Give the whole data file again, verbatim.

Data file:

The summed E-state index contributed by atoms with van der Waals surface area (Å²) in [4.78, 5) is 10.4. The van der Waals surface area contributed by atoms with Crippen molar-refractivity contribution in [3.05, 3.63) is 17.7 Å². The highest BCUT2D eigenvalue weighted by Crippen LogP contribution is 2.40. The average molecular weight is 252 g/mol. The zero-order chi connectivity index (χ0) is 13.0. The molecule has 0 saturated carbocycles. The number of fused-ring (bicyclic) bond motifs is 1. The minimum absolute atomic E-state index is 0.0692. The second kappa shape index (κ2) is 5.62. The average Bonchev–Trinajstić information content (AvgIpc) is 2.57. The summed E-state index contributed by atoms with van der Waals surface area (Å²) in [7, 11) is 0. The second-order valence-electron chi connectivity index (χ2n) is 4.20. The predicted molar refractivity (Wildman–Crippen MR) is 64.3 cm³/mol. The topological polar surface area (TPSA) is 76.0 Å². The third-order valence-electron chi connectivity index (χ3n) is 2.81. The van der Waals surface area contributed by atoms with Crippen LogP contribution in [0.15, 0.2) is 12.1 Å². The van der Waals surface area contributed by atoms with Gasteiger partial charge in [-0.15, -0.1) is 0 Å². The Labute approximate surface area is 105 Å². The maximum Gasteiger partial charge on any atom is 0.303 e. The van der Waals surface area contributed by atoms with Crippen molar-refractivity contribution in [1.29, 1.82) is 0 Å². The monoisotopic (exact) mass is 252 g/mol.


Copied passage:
The summed E-state index contributed by atoms with van der Waals surface area (Å²) in [4.78, 5) is 10.4. The van der Waals surface area contributed by atoms with Crippen molar-refractivity contribution in [3.05, 3.63) is 17.7 Å². The highest BCUT2D eigenvalue weighted by Crippen LogP contribution is 2.40. The average molecular weight is 252 g/mol. The zero-order chi connectivity index (χ0) is 13.0. The molecule has 0 saturated carbocycles. The number of fused-ring (bicyclic) bond motifs is 1. The minimum absolute atomic E-state index is 0.0692. The second kappa shape index (κ2) is 5.62. The average Bonchev–Trinajstić information content (AvgIpc) is 2.57. The summed E-state index contributed by atoms with van der Waals surface area (Å²) in [7, 11) is 0. The second-order valence-electron chi connectivity index (χ2n) is 4.20. The predicted molar refractivity (Wildman–Crippen MR) is 64.3 cm³/mol. The topological polar surface area (TPSA) is 76.0 Å². The third-order valence-electron chi connectivity index (χ3n) is 2.81. The van der Waals surface area contributed by atoms with Crippen LogP contribution in [0.15, 0.2) is 12.1 Å². The van der Waals surface area contributed by atoms with Gasteiger partial charge in [-0.15, -0.1) is 0 Å². The Labute approximate surface area is 105 Å². The maximum Gasteiger partial charge on any atom is 0.303 e. The van der Waals surface area contributed by atoms with Crippen molar-refractivity contribution in [1.29, 1.82) is 0 Å². The monoisotopic (exact) mass is 252 g/mol.